Religion will not be latest collateral damage
Column | From the Opinion Desk
I was woken up at 9 a.m. on Tuesday by a phone call from a friend.
“Amani, did you see the ad in the Targum today?”
I was still in that space between sleep and reality, rubbing my eyes and trying to reel my mind back in from whatever dream cloud it was floating on. “What are you talking about?” I muttered.
I soon knew very well what she was talking about. It was plastered everywhere my Facebook newsfeed, friends’ Instagram accounts and even on the online PDF of the newspaper. The Targum published a sensationalist ad defacing Islam. It was the very type of media attention that I, as president of the University chapter of MuslimGirl, dedicated myself to righting — and it was now being perpetuated by a publication that I work for and dedicate myself toward.
The ad from Tuesday slandered an entire religion for a political purpose — to justify both the ongoing colonization of Muslims abroad, as well as their heightening subjugation here at home.
It came as a response to Israeli Apartheid Week. The real IAW is a national campaign to draw awareness to the internationally illegal transgressions of the Israeli government — a political conflict that has nothing to do with religion.
That 9 a.m. phone call was followed by many other calls, messages and conversations throughout the day from peers that were wildly offended and rightfully distraught. Muslim and non-Muslim students alike felt that their college paper allowed a divisive and vicious attack on their student body. As a Muslim working in the paper’s editorial office — autonomous from the processes of placing ads in the paper — I felt indefensible.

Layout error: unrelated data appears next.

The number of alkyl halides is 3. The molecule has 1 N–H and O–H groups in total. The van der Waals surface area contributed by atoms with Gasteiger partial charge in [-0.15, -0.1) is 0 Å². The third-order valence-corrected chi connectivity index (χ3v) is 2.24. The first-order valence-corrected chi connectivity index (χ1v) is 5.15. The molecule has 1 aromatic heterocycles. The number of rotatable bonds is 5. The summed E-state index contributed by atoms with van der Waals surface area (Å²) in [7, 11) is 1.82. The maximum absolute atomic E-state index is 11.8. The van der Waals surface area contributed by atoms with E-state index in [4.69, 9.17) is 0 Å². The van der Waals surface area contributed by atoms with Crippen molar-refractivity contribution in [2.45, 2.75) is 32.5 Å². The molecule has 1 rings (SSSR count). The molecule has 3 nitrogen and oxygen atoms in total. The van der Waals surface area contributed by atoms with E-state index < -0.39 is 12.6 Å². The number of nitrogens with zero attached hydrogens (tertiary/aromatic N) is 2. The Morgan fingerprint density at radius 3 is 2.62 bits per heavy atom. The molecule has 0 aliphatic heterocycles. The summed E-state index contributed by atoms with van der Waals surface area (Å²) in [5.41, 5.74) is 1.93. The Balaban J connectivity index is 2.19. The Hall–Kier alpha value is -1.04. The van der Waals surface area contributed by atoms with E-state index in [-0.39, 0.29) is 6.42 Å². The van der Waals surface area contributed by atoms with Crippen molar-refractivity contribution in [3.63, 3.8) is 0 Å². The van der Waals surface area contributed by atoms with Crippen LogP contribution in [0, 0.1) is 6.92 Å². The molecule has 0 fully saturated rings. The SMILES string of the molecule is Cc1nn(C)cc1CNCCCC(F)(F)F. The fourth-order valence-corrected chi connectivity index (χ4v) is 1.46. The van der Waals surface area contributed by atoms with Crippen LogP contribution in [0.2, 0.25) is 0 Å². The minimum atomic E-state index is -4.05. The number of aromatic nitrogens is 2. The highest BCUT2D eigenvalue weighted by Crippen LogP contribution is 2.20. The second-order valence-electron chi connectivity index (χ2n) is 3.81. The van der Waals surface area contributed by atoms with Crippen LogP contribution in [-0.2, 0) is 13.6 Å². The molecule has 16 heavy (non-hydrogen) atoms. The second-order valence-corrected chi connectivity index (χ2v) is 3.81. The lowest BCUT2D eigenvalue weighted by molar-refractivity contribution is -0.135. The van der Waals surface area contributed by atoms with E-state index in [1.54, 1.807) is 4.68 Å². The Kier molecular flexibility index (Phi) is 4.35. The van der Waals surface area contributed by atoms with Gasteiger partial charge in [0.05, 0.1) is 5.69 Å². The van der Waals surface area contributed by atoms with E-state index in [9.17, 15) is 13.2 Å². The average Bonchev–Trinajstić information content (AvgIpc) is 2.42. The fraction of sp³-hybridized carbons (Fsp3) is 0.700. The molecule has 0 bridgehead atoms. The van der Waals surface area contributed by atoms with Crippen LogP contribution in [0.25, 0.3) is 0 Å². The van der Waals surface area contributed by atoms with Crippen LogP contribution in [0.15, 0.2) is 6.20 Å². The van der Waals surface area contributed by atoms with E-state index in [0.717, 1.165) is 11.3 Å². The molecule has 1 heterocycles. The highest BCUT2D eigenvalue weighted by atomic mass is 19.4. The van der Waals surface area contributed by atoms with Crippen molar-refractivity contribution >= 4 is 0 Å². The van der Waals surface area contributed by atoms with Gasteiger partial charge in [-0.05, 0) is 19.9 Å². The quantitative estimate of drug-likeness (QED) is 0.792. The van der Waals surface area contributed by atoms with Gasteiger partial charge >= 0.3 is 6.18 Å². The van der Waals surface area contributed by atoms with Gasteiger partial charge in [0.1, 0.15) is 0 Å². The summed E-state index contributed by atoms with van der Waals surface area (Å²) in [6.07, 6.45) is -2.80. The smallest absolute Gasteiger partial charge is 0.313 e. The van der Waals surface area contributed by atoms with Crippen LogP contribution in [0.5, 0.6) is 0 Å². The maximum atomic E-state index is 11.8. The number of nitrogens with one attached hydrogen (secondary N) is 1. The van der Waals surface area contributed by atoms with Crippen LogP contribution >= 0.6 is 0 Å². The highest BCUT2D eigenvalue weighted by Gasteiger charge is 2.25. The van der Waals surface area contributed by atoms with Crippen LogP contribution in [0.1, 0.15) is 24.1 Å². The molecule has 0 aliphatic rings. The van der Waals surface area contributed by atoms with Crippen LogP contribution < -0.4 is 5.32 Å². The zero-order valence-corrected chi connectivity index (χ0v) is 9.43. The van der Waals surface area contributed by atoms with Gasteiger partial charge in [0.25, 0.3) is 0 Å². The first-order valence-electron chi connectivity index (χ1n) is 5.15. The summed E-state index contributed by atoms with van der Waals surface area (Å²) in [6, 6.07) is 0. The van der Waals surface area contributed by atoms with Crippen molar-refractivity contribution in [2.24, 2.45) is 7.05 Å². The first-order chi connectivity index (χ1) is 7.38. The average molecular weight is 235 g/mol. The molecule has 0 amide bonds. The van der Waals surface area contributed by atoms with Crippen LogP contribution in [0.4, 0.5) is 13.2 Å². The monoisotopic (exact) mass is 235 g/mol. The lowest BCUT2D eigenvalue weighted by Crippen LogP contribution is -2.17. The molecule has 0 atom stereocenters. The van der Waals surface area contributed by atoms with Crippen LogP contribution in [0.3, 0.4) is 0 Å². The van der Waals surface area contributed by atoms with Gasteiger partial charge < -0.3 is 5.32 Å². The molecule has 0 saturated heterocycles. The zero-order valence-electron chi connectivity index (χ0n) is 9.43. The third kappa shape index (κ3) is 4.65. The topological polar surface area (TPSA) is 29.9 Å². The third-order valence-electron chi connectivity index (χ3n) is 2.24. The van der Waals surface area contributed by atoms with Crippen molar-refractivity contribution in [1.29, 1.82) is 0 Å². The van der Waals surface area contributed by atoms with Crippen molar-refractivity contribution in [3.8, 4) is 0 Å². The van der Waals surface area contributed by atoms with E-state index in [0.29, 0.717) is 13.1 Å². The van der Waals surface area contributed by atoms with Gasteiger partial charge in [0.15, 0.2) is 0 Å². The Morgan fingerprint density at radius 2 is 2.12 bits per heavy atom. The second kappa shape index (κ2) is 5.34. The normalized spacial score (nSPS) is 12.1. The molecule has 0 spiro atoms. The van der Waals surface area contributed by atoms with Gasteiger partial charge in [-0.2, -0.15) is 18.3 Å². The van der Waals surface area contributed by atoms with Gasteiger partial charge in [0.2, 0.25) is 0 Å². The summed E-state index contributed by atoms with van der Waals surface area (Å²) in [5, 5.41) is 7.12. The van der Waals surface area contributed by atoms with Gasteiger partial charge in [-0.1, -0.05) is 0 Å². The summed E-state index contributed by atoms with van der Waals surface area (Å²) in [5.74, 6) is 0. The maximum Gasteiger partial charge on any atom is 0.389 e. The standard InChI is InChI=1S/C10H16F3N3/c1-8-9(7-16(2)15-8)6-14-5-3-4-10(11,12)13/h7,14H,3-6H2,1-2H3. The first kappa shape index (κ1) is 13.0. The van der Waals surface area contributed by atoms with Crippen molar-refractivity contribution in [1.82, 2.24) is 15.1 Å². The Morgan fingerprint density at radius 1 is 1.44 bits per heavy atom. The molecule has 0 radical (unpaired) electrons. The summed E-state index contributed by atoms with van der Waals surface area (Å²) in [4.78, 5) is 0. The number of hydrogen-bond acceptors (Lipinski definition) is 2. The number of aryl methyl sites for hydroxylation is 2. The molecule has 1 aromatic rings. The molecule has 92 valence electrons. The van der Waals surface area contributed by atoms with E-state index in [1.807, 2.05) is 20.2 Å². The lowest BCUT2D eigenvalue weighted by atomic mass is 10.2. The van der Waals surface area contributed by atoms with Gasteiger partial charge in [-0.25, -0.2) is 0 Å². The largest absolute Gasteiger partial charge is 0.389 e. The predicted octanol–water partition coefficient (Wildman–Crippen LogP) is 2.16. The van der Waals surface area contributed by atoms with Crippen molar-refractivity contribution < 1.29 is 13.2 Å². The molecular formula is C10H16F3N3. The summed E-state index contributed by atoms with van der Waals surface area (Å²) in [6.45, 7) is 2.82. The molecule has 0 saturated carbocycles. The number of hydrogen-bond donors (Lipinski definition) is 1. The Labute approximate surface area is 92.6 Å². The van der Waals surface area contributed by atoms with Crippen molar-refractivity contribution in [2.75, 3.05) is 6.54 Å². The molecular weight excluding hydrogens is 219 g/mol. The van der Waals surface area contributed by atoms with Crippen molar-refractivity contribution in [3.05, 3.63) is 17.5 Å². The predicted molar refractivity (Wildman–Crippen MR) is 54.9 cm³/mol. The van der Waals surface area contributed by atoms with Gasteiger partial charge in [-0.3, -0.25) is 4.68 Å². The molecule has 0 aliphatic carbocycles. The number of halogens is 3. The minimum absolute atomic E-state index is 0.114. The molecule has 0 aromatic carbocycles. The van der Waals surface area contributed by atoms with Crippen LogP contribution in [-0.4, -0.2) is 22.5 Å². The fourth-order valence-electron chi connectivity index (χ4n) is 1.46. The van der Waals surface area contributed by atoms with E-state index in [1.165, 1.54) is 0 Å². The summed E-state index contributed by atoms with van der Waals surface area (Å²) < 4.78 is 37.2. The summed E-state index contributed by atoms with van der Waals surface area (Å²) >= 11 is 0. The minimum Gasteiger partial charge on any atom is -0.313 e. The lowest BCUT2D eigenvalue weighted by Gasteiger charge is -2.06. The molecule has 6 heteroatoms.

A number of students from the Muslim community and I had a meeting later on that afternoon with the Rev. Douglas Shepler of the Second Reformed Church on College Avenue. After our friend Jack brought it to the church’s attention that Muslim University students had no place to pray on campus, Shepler opened his doors to us. He welcomed us to use the church for our worship and offered to accommodate our religious needs in whatever way he could. He also invited us to host our religious services in their space. For the first time, we will finally have a place to hold Friday prayers on College Avenue.
A good friend of mine once pointed out to me that Christianity is love and Islam is peace — and it’s moments like these that remind me of how formidable a combination they can be.
He told us about the history of the church and the deep Jewish ties it has threaded throughout its surfaces. As I walked through the halls, I felt surrounded by the love that flowed mutually between our parties that, in their very essence, were one. The three Abrahamic religions, after all, all came from the same source. Sometimes, due to personal interests, we forget that.
If we all truly abided by the tenets of our faiths, there would be countless more houses of worship around the world with their doors wide open, ready to be leading examples of coexistence for the rest of us.
The ad on Tuesday, however, was another timeless example of using religion as fodder for political purposes and personal gain. It did nothing to excuse Israeli transgressions like an illegal occupation, an apartheid wall and now even a new segregated bussing system that forces Palestinians to take designated buses. It’s disappointing to see that no defense of such political crimes can come without stooping to the level of attacking a religion, which has nothing to do with the political conflict in question.
While the blow of the ad still stings, I am at least comforted to know that there are people on this campus, and in this world, with hearts and minds wide open. Hatred like the kind we experienced this week has no place on our campuses, in our country or in our humanity. We prove that will not tolerate it so long as we continue to speak and act against it. Every person has the potential to create this change, whether it’s by calling an office, sending in a letter to the editor or even simply opening your doors to another human being.
You can take all the darkness in the world and place it in one room, but even just one light is enough to diminish it all.
Amani Al-Khatahtbeh is a School of Arts and Sciences junior majoring in political science and Middle Eastern studies. She is the opinions editor of The Daily Targum, and encourages all submissions to firstname.lastname@example.org.